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Why does anyone pay to have something done? o Can't do it themselves (at all, or well enough). o Don't have time to do it themselves. o Cheaper not to (earn more per hour doing something else than it costs per hour to have someone else do it).
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Andrew Gabriel
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Andrew Gabriel wrote:

Or a bit of both, because the job gets faster with experience.
My wife has now decided to *get* the experience with basic hand tools that she'd missed earlier on in life, so flat-pack assembly has been taken entirely out of my hands. All I'm allowed to do is provide consultancy, and then I'm sent away... oh dear, isn't that awful...
She is slow but meticulous, but sure enough she's getting better and faster, and has now moved on to fitting loo seats as well. (Don't worry, Dave, we're 400 miles away :-)
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Umm... shouldn't she go and join the girl guides, they seem to have a new angle on flat pack furniture;)....

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tony sayer wrote:

Well, it makes a lot of sense. Let them spit curses at B&Q, IKEA and all their creations, for a change, while us blokes are pressing dried flowers.
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Andrew Gabriel wrote:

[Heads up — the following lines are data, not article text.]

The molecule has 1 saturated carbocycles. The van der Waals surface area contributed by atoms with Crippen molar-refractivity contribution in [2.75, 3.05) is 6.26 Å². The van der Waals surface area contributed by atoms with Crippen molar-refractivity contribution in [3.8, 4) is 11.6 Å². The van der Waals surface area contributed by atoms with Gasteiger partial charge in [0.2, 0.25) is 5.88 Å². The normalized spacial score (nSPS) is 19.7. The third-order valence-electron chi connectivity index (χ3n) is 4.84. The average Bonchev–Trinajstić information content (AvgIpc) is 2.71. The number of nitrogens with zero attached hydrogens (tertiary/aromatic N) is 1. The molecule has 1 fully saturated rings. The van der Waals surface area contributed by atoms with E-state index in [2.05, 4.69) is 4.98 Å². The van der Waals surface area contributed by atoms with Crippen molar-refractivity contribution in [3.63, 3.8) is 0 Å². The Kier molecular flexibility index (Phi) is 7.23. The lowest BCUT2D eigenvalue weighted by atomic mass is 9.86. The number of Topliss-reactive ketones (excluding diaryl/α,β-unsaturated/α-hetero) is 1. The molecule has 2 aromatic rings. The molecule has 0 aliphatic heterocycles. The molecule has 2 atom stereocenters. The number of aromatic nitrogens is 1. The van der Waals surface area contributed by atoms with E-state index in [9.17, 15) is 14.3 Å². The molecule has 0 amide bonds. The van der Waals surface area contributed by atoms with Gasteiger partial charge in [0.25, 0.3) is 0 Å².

You missed out my usual option, though I do a lot of DIY in the house.
I can't be arsed to get my tools out :-)
The new central heating boiler was one and the second was the new 1 1/2 bathroom improvement. I just sloping shouldered it and left others to do it. I did my own kitchen about 10 years ago and I remember spending about half a day working out the waste pipe work under the double sink and the dishwasher out flow.
The installation of lots of extra sockets, moving the gas hob location all went to plan and were very easy. As was the rest of the job.
Over the years, I have realized that some jobs do not prove a problem, but the odd one or two can have some very nasty surprises. Or am I getting too old for this sort of work?
Probably :-(
Dave
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On Wed, 25 Jul 2007 20:31:18 +0100, "The Medway Handyman"

Only if you know you have to read the destructions in the page order 1, 3, 14, 7, 2, 9, 21 etc.
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Peter Parry.
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wrote:

Instructions? What are they for?